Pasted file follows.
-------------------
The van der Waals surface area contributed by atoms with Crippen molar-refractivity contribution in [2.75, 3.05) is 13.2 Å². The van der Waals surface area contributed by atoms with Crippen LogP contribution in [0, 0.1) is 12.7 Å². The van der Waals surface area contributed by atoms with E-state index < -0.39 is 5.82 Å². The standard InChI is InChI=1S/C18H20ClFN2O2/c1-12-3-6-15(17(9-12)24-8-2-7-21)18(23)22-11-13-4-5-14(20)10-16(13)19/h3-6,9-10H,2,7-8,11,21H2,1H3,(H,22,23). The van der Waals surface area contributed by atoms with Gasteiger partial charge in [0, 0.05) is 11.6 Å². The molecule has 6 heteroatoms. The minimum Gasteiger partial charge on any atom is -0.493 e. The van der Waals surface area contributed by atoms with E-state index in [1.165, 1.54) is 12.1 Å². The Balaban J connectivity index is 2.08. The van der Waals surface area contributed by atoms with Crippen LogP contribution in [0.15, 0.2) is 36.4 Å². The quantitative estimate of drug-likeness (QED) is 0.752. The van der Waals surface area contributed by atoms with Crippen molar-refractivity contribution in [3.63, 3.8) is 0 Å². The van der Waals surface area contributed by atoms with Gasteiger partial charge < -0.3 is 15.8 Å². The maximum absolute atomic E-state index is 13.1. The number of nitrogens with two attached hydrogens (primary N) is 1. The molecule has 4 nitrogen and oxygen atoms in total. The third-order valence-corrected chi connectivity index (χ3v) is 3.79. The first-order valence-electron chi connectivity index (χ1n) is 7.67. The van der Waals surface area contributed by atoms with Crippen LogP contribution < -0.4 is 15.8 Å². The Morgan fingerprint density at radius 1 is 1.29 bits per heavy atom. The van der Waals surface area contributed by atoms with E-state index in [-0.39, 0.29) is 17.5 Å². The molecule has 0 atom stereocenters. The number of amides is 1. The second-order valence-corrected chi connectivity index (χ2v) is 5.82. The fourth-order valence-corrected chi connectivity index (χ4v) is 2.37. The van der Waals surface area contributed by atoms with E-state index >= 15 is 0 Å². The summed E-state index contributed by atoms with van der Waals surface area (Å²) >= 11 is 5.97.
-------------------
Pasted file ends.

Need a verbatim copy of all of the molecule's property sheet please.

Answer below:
The van der Waals surface area contributed by atoms with Crippen molar-refractivity contribution in [2.75, 3.05) is 13.2 Å². The van der Waals surface area contributed by atoms with Crippen LogP contribution in [0, 0.1) is 12.7 Å². The van der Waals surface area contributed by atoms with E-state index < -0.39 is 5.82 Å². The standard InChI is InChI=1S/C18H20ClFN2O2/c1-12-3-6-15(17(9-12)24-8-2-7-21)18(23)22-11-13-4-5-14(20)10-16(13)19/h3-6,9-10H,2,7-8,11,21H2,1H3,(H,22,23). The van der Waals surface area contributed by atoms with Gasteiger partial charge in [0, 0.05) is 11.6 Å². The molecule has 6 heteroatoms. The minimum Gasteiger partial charge on any atom is -0.493 e. The van der Waals surface area contributed by atoms with E-state index in [1.165, 1.54) is 12.1 Å². The Balaban J connectivity index is 2.08. The van der Waals surface area contributed by atoms with Crippen LogP contribution in [0.15, 0.2) is 36.4 Å². The quantitative estimate of drug-likeness (QED) is 0.752. The van der Waals surface area contributed by atoms with Crippen molar-refractivity contribution in [3.63, 3.8) is 0 Å². The van der Waals surface area contributed by atoms with Gasteiger partial charge < -0.3 is 15.8 Å². The maximum absolute atomic E-state index is 13.1. The number of nitrogens with two attached hydrogens (primary N) is 1. The molecule has 4 nitrogen and oxygen atoms in total. The third-order valence-corrected chi connectivity index (χ3v) is 3.79. The first-order valence-electron chi connectivity index (χ1n) is 7.67. The van der Waals surface area contributed by atoms with Crippen LogP contribution < -0.4 is 15.8 Å². The Morgan fingerprint density at radius 1 is 1.29 bits per heavy atom. The van der Waals surface area contributed by atoms with E-state index in [-0.39, 0.29) is 17.5 Å². The molecule has 0 atom stereocenters. The number of amides is 1. The second-order valence-corrected chi connectivity index (χ2v) is 5.82. The fourth-order valence-corrected chi connectivity index (χ4v) is 2.37. The van der Waals surface area contributed by atoms with E-state index >= 15 is 0 Å². The summed E-state index contributed by atoms with van der Waals surface area (Å²) >= 11 is 5.97.